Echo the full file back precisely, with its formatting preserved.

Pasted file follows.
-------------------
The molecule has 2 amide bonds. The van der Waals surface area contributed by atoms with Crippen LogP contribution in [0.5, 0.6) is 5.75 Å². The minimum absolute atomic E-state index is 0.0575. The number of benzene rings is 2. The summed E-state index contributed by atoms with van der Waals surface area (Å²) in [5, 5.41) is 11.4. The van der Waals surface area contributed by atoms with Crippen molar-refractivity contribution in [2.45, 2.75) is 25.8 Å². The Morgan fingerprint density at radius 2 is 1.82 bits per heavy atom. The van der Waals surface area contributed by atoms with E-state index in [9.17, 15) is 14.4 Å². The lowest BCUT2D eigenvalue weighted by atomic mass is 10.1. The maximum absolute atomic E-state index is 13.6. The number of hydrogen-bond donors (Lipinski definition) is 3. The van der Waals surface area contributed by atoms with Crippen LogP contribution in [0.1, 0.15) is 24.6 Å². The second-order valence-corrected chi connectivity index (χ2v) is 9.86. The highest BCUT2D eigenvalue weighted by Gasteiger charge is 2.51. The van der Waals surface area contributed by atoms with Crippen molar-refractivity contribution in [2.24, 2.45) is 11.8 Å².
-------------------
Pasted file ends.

The molecule has 2 amide bonds. The van der Waals surface area contributed by atoms with Crippen LogP contribution in [0.5, 0.6) is 5.75 Å². The minimum absolute atomic E-state index is 0.0575. The number of benzene rings is 2. The summed E-state index contributed by atoms with van der Waals surface area (Å²) in [5, 5.41) is 11.4. The van der Waals surface area contributed by atoms with Crippen molar-refractivity contribution in [2.45, 2.75) is 25.8 Å². The Morgan fingerprint density at radius 2 is 1.82 bits per heavy atom. The van der Waals surface area contributed by atoms with E-state index in [9.17, 15) is 14.4 Å². The lowest BCUT2D eigenvalue weighted by atomic mass is 10.1. The maximum absolute atomic E-state index is 13.6. The number of hydrogen-bond donors (Lipinski definition) is 3. The van der Waals surface area contributed by atoms with Crippen LogP contribution in [0.1, 0.15) is 24.6 Å². The second-order valence-corrected chi connectivity index (χ2v) is 9.86. The highest BCUT2D eigenvalue weighted by Gasteiger charge is 2.51. The van der Waals surface area contributed by atoms with Crippen molar-refractivity contribution in [2.24, 2.45) is 11.8 Å².